Wish you could quit your job, sell your belongings and thru-hike for months at a time? Yea. Me too. Unfortunately, the life of a trail sojourner just isn’t possible for a lot of us. So, for the short-term adventurer, there’s weekend thru-hiking. If you’re new to the game, or just haven’t picked up a backpack in while, here are some tips to keep in mind.
Before You Go
Give yourself plenty of time for preparation. For a 1–2 nighter, get your act in gear a couple of days ahead of time. To start, get your beta. Many thru-hikers are well established so finding the information you need is usually a matter of a quick Internet search or talking with a friend who’s recently done it. Once you’ve learned about the hike, find a topo map to get a feel for the terrain. These are usually easy to find at local your climbing shop or on the world-wide web.
Next, enlist a friend to help you shuttle a car to your destination and drive you and your party back to the trailhead. This step is optional, but either way, you’ll need to coordinate transportation back home. After a couple of nights on the trail, you probably won’t be keen to wait on a ride, so having a car available is a nice touch.
Lastly—pack. Again, give yourself time with this one. Scrambling around the morning of leaves more room for error and you may find yourself missing a key piece of gear while on the trail. With your trail beta in mind and keeping an eye on the weather forecast, make informed decisions about what to bring and what to leave home. You’ll want to keep your pack as light possible without forgetting any essentials.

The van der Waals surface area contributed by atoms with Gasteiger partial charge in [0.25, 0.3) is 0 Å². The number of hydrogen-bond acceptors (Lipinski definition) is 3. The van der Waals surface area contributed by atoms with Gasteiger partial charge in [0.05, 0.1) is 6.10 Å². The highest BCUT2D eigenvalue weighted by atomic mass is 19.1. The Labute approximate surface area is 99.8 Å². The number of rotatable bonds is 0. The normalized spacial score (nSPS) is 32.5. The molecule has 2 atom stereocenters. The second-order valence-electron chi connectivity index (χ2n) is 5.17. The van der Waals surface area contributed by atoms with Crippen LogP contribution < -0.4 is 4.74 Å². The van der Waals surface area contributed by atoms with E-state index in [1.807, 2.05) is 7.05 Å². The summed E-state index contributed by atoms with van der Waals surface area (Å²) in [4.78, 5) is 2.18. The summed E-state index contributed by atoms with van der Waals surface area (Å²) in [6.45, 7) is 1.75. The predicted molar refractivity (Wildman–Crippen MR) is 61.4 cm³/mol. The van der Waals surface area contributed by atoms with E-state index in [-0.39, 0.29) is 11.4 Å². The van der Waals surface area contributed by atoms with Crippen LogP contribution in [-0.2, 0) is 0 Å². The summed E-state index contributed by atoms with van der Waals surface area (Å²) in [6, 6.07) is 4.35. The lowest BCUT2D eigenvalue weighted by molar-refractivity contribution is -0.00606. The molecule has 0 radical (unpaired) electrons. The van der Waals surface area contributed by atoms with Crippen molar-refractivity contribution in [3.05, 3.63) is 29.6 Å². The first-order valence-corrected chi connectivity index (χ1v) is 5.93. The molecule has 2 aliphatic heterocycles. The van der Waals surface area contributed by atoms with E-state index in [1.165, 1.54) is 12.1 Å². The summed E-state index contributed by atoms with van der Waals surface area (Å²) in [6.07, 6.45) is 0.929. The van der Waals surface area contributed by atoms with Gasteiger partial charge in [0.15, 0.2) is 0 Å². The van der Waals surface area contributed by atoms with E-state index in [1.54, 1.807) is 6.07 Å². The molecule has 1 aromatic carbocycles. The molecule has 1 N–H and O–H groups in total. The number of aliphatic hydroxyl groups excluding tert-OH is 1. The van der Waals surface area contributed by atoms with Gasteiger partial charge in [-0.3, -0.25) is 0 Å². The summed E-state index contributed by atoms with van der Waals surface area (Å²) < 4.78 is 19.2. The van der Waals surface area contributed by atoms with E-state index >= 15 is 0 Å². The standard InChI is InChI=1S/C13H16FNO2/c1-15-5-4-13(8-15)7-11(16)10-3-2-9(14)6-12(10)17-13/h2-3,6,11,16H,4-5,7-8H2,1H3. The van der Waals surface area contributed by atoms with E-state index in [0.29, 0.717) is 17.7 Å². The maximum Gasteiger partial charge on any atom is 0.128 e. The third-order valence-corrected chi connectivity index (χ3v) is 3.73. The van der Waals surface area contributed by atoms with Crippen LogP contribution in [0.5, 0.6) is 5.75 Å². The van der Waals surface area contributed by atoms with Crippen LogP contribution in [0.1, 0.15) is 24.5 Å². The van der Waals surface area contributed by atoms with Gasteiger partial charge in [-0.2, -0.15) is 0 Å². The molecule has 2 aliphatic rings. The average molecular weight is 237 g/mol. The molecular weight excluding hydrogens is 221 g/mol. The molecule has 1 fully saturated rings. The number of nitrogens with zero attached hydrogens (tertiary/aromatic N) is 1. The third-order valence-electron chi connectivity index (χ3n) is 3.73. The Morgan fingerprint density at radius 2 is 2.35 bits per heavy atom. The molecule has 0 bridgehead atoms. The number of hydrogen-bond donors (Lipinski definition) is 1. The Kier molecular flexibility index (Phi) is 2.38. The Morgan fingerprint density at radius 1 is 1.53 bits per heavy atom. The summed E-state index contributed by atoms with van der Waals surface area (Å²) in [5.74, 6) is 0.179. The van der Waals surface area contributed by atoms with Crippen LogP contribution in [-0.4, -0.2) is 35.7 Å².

Along the Trail
While doing your thru-hike, pay attention to your body. Keep yourself hydrated and your blood sugar levels stable. When it comes to water, you’ll want 3–4 liters per day. Look out for water sources on the trail and near your campsite to avoid carrying the extra weight. For trail snacks, shoot for a mix of quickly digestible carbs and longer-lasting proteins.
Be sure to rest as you need, but stay aware of the time you’re devoting to breaks along the trail. Depending on the length of your hike, pick a predetermined interval of time (1–2 hours) to walk before taking breaks. Limit breaks to about 15 minutes, with shorter breaks to grab some carbs. It’s easy to burn valuable daylight by chilling on the trail, but you’ll thank yourself when you get to your campsite with plenty of light and time to set up camp.
Make sure to also stay aware of your location by frequently checking your map and staying oriented. Also, maintain wildlife awareness. In bear country especially, make lots of noise and keep your bear spray handy to avoid an unexpected encounter.
Back at the Parking Lot
You did it! Peel off your sweaty wool socks, tend to your blisters and bask in your success. Also, consider doing a trip debrief with your party. Talk about what went right, what went wrong, and what you’ll improve on for next time.
Next, get back to civilization and start unpacking. It’s hard to find the motivation when you’re tired but you’ll want to get your items aired out ASAP. Be sure to hang your tent and sleeping bag inside out to avoid a mildew problem and throw your spork in the sink. OK—now you can get that burger and beer you’ve been thinking about since mile 2.